Newcastle Port workshop, 2019

liminal zones workshop

Photograph: Rachel Hughes (2018)

Liminal Zones:
Where sea and land meet

Friday 15 November, 2019, University of Newcastle, Australia

Supported by the Institute of Australian Geographers

In last year’s workshop – Oceanic Responsibilities and Co-belonging – we sought to open up discussion about the intricate, deeply entangled relations between the human and nonhuman world, and what this means in the age of Anthropogenic climate change.

Our aim this year is to build upon these earlier discussions, and explore those zones of intersection and encounter between ocean and land. As with our first workshop, the format for the day reflects our commitment to participatory methodologies that build capacity amongst research participants and project stakeholders, and pursues research grounded in the concerns of our contemporary world.

Our focus is on the port – and the Newcastle Port more specifically – as one of the intersection points between land and water. As Ng et al. (2014: 84) note, ‘ports have played important roles in the socio-economic development of cities, countries and regions throughout the history.’ Yet, these are now often places of rapid deindustrialisation and transition, which not only impacts on the economic wellbeing of these communities but also the foundation of community identities (Stevenson & Paton 2001). While past research has focused on transport, management, policy and governance, we seek to trace the network of human and non-human actors that generate these liminal zones – mindful that the frames we might use necessarily overlap and leak into one another (Lehman 2013). Our interest, then, lies in the intersection of the cultural, social, environmental and material significance of port places.

What we hope to achieve at the conclusion of this symposium is a map of future collaborative projects that are responsive to the opportunities, issues and challenges of port life in general, and the Port of Newcastle in particular.

RSVP Please email Michelle Duffy on <Michelle.Duffy@newcastle.edu.au> by Thursday 31 October, 2019.


Workshop program

Venue: University of Newcastle City Campus, Room X803
Date: Friday 15 November, 2019 (lunch will be provided on the day)

Morning
Visit to Newcastle Port
Presentations by stakeholders and researchers
Afternoon
Group discussion
Planning for future projects: academics/postgraduate students/stakeholders
Concluding Panel

For those already in Newcastle on Thursday evening, we will also organise an informal, self-funded dinner (venue to be advised).


Workshop readings

As a way into our discussions for the workshop, we suggest that the following three readings bring into contact exciting possibilities for exploring the port as a liminal zone (files to be emailed to participants):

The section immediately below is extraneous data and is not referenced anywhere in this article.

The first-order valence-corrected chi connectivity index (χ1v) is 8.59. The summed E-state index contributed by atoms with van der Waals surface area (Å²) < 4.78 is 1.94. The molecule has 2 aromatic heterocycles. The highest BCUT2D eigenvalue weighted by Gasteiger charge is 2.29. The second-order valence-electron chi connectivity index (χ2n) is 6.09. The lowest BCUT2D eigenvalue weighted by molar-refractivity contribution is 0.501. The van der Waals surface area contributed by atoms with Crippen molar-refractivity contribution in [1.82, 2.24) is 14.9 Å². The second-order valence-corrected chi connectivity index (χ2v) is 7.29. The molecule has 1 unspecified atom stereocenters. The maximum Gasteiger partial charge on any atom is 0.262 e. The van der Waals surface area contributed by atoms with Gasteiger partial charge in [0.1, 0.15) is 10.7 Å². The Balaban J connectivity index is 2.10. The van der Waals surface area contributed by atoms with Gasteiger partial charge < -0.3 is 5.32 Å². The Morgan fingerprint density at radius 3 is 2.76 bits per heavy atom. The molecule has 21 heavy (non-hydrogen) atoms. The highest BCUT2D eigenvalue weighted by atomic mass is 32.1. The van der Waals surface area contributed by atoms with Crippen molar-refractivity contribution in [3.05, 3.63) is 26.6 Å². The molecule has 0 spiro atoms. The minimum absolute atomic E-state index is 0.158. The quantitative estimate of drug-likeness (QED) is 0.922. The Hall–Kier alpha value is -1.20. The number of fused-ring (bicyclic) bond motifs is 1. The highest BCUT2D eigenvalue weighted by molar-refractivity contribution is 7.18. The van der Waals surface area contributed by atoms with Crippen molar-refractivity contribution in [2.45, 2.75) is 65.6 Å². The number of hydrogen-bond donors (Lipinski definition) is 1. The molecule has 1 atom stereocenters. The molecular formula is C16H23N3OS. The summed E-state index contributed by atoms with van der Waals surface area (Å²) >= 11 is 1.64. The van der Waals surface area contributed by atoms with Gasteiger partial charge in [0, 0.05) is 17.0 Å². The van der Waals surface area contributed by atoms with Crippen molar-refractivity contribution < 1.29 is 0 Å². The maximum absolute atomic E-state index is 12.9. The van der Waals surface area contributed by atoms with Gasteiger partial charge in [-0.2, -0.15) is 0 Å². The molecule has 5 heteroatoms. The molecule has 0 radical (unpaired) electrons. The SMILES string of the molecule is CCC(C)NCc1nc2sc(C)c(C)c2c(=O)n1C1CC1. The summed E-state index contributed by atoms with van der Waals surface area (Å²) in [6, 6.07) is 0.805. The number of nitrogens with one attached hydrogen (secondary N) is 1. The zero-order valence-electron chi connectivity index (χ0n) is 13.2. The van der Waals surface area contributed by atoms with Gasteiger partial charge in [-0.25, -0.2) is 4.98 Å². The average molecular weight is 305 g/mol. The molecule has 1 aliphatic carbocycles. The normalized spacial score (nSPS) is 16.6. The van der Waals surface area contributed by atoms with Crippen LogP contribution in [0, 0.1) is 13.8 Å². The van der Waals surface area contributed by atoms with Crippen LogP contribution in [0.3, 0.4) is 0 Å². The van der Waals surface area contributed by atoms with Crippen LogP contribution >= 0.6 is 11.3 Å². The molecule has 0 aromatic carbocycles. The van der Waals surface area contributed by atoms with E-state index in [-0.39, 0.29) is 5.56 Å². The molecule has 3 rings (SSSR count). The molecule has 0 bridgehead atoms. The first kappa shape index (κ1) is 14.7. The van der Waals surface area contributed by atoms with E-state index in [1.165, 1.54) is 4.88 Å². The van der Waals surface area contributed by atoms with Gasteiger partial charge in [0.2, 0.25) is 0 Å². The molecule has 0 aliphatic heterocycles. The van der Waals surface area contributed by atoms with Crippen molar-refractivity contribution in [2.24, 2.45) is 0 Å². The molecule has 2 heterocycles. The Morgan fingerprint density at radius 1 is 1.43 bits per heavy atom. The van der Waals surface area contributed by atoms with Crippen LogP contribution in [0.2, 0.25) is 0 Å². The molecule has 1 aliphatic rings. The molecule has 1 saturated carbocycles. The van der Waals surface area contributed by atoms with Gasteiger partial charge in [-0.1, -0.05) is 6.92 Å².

• Bissell, D (2018) ‘Experimental interruptions: Curating sensing spaces’. Transit Life Cambridge, Mass: MIT Press; pp. 79-106
  • Campbell, N (2016) ‘Kathleen Stewart: Fictocritical regionality’. Affective Critical Regionality London & New York: Rowan & Littlefield; pp. 97-122
  • Bosworth, K. (2017). ‘Thinking permeable matter through feminist geophilosophy: Environmental knowledge controversy and the materiality of hydrogeologic processes’. Environment and Planning D: Society and Space 35(1): 21-37.

For those less familiar with the area, we’ve also collated some briefing documents on Newcastle:

  • Brown, J. (2002). Cultural geographies in practice: ARTzone: environmental rehabilitation, aesthetic activism and community empowerment. cultural geographies, 9(4), 467-471.
  • Crommelin, L. (2013). Selling Newcastle to the world, and to Newcastle: A Case Study of the Official and Unofficial Rebranding of Newcastle, NSW. In State of Australian Cities’ conference, Sydney NSW. Available at: www.soacconference.com.au/soac-conferenceproceedings-and-powerpoint-presentations
  • Stevenson, D. (1999). Reflections of a ‘great port city’: the case of Newcastle, Australia. Environment and Planning D: Society and Space, 17(1), 105-119.

This workshop is supported by the Institute of Australian Geographers and the University of Newcastle, and led by the Cultural Geography Study Group in collaboration with the Indigenous Peoples Knowledge and Rights Study Group, Nature, Risk and Resilience Group and Critical Development Studies Group.

Organisers: Associate Professor Michelle Duffy (Centre for Urban and Regional Studies, University of Newcastle); Dr Michele Lobo (School of Humanities and Social Sciences, Faculty of Arts & Education, Deakin University); Ms Vickie Zhang (School of Geography, The University of Melbourne).


References

Lehman, J. (2013). Relating to the sea: Enlivening the ocean as an actor in Eastern Sri Lanka. Environment and Planning D: Society and Space 31: 485-501.

Ng, A., Ducruet, C., Jacobs, W., Monios, J., Notteboom, T., Rodrigue, J-P., Slack, B., Tamg, K., Wilmsmeier, G. (2014). Port geography at the crossroads with human geography: between flows and spaces. Journal of Transport Geography 41: 84-96.

Stevenson, D., Paton, G. (2001). Representing decline: The role of the arts in framing discourses of deindustriailisation. Media International Australia 100: 129-146.